One thing I learned during the last few days of the past year could be summed up in four words: Don’t ever turn fifty.
Do whatever you can do to avoid it. I’m still reeling from the trifecta, the one-two-three punch of Christmas, my Birthday, then New Year’s Eve, the last of which put me way over the top. And now that I’m in my declining years, recovery is much harder than it was just a mere week ago. I’m going downhill, fast, my friends.
The first thing I thought when I woke up this morning, my head clouded by a combination of Krug champagne, Château Lafite Rothchild 1964 and 1969 (not that I know the difference, but since the ’69 was in a 4-bottle, a gigantic double magnum with a funky-looking label…I knew we were drinking something special) was right from the “What on earth was I thinking?” file.
I was wondering why I invited five people over for dinner and drinks tonight.
I had a great New Year’s Eve at a friend’s home in the Marais, whose family is pretty renowned for making exceptional French wines. I don’t know a lot about wine, but I know that when combined with certain things, the effect is transcendental. That’s one of the things I like about wine (or chocolate)—you don’t need to know all the fancy nomenclature, like vintages, crus, or cepages, to enjoy it; you just need to know what you like. But I was especially attached to those thin-necked bottles of Krug champagne, which I stayed pretty close to all night…although the Riussec sauternes was swapped in my glass when the hostess brought out three gorgeous fat-topped terrines of foie gras that was so smooth, creamy, and wildly-silky, it put French butter to shame.
With a clouded head, when I woke up today, aside from making my first resolution of the year, namely not to mix Champagne, sauternes, and red wine ever again, I decided that I wanted to make Gougères, or cheese puffs, and had the idea of mixing in some psychedelic-colored Mimolette cheese and chives to jolt everyone into the new year.
Unfortunately, being New Year’s Day, there was not a single fromager at the market and the only Mimolette was the bland, industrially-produced stuff at the local Arabe (the French equivalent of the corner store, open at odd hours), which isn’t worth using.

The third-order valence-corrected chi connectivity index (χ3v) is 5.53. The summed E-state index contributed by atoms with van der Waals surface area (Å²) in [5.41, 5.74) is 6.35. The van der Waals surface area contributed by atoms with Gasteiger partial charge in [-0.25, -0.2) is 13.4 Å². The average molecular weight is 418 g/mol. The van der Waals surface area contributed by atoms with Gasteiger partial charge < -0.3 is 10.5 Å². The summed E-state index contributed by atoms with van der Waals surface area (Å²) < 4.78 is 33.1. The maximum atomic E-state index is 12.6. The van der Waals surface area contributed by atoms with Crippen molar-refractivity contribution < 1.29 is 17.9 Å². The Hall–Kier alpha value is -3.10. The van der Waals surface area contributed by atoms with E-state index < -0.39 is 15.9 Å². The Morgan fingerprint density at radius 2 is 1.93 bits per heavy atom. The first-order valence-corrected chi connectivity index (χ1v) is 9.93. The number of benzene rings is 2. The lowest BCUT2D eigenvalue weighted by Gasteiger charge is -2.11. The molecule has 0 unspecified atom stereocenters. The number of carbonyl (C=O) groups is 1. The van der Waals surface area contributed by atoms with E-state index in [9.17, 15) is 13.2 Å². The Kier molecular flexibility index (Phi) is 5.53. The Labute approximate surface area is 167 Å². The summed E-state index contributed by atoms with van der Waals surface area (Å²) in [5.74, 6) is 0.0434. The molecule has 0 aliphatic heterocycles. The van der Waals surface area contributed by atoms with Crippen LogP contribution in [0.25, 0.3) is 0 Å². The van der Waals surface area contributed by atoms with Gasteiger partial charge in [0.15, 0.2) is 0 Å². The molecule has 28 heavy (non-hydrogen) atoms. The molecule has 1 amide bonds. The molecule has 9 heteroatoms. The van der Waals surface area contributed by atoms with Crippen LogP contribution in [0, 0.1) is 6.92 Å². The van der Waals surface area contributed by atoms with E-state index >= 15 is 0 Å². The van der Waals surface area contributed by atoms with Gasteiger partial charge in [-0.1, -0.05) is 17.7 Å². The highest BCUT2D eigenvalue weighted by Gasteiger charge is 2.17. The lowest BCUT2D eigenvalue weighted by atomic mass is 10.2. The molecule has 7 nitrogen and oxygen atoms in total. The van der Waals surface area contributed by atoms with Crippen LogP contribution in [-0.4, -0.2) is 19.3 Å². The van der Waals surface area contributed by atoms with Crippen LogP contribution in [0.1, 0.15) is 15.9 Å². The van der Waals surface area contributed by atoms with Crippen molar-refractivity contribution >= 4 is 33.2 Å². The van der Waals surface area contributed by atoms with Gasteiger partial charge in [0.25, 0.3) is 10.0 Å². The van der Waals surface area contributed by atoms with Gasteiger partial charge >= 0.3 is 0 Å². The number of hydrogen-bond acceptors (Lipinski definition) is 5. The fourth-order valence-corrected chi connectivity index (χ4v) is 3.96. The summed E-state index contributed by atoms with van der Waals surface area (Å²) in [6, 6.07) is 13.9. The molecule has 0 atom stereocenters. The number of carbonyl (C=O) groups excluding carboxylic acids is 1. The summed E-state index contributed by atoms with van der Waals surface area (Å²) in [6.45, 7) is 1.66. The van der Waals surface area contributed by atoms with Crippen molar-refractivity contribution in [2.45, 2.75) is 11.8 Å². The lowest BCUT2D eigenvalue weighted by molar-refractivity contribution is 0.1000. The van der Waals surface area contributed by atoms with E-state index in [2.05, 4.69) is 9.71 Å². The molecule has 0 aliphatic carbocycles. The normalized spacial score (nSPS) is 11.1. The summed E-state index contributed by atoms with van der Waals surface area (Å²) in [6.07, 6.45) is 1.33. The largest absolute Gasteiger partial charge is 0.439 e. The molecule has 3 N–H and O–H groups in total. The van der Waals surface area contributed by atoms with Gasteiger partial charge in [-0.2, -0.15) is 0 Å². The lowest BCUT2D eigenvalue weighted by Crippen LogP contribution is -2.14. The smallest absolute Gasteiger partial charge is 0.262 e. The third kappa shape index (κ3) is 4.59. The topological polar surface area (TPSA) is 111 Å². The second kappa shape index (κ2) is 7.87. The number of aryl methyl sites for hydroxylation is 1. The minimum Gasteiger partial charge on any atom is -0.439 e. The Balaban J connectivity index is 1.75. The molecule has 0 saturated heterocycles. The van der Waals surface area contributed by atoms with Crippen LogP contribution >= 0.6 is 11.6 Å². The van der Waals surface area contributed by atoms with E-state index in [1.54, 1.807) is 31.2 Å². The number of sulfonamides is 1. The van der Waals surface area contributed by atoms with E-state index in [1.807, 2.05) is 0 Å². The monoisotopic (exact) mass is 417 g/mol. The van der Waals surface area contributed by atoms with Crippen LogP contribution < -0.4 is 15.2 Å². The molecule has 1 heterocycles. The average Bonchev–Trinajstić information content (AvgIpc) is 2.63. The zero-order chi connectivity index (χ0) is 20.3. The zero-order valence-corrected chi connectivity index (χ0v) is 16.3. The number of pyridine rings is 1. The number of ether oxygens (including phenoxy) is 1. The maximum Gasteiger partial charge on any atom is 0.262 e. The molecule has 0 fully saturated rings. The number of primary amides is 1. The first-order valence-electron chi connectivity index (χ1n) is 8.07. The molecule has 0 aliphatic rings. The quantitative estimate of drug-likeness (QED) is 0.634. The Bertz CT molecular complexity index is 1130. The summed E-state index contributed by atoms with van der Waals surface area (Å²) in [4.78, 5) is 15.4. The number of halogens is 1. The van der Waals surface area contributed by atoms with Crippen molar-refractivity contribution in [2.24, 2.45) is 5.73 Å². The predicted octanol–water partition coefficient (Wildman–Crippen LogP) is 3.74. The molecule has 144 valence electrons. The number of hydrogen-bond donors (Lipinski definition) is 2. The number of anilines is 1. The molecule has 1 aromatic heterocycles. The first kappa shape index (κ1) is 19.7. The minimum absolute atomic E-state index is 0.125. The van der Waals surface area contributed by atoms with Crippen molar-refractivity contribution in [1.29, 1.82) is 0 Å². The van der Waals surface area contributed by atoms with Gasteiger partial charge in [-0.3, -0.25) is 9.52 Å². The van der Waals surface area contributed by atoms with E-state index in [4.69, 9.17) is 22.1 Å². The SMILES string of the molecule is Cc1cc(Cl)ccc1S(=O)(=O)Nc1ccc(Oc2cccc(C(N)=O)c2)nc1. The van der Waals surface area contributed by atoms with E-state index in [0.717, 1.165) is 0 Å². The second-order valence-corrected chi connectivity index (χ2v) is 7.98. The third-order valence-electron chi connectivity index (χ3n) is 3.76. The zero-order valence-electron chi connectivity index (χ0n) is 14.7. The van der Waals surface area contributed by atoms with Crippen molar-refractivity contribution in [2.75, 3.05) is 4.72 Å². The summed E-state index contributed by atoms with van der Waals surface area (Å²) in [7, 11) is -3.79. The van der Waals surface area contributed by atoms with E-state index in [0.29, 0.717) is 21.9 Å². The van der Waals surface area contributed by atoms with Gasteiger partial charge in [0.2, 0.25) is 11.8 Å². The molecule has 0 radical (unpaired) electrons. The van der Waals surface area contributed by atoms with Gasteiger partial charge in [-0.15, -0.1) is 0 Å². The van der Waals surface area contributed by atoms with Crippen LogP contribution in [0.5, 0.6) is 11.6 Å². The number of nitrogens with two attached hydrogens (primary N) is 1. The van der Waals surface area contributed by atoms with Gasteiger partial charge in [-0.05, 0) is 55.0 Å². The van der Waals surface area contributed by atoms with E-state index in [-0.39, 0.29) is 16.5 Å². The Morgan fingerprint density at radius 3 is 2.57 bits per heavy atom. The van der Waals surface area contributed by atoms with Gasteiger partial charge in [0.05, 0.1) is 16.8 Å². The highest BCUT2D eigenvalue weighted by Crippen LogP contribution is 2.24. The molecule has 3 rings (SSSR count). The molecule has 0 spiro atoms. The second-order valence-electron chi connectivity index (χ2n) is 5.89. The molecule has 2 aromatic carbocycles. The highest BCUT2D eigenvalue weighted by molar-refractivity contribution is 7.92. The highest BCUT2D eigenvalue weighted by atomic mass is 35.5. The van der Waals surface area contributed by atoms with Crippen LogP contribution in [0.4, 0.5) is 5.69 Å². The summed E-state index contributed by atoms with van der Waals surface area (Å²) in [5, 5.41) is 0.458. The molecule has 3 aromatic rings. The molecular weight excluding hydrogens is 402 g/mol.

Mimolette is a bright orange cheese, and I never understood those wild-orange cheddars I remember sold in blocks in supermarkets back in America. I mean, what is the purpose of dying cheese? Isn’t it good enough on its own? Still, the public seems to be divided between those who like orange cheddar, and those who prefer theirs uncolored. I suspect the people who like the orange stuff also are in the icky Miracle Whip camp, versus those of us who are cultured, sophisticated, and who have superior taste, that prefer regular mayo.
In spite of an aversion to day-glo cheeses, Mimolette has a certain charm and the aged versions (vieille) have a sharp tang and a good dryness to obtain nice, crusty puffs. But you can use any kind of hard, sharp cheese in gougères. For this batch, I used some leftover Comté and another crumbly mountain cheese that I had a bit of, too. Gruyère is reliably a good choice, and I like to add about one-third Parmesan or Pecorino, which makes the tops especially nice and crackly-brown.
The best thing about this recipe, aside from being easy to make from ingredients one normally has on hand, or that are easily found (except aged, extra-vieille Mimolette, on New Year’s Day, if you live in Paris), is that they can be made earlier in the day, which is a good thing for those of us who like to take a break before our guests arrive, and relax for a moment.
Which I something I plan to do…the split-second after my guests leave tonight.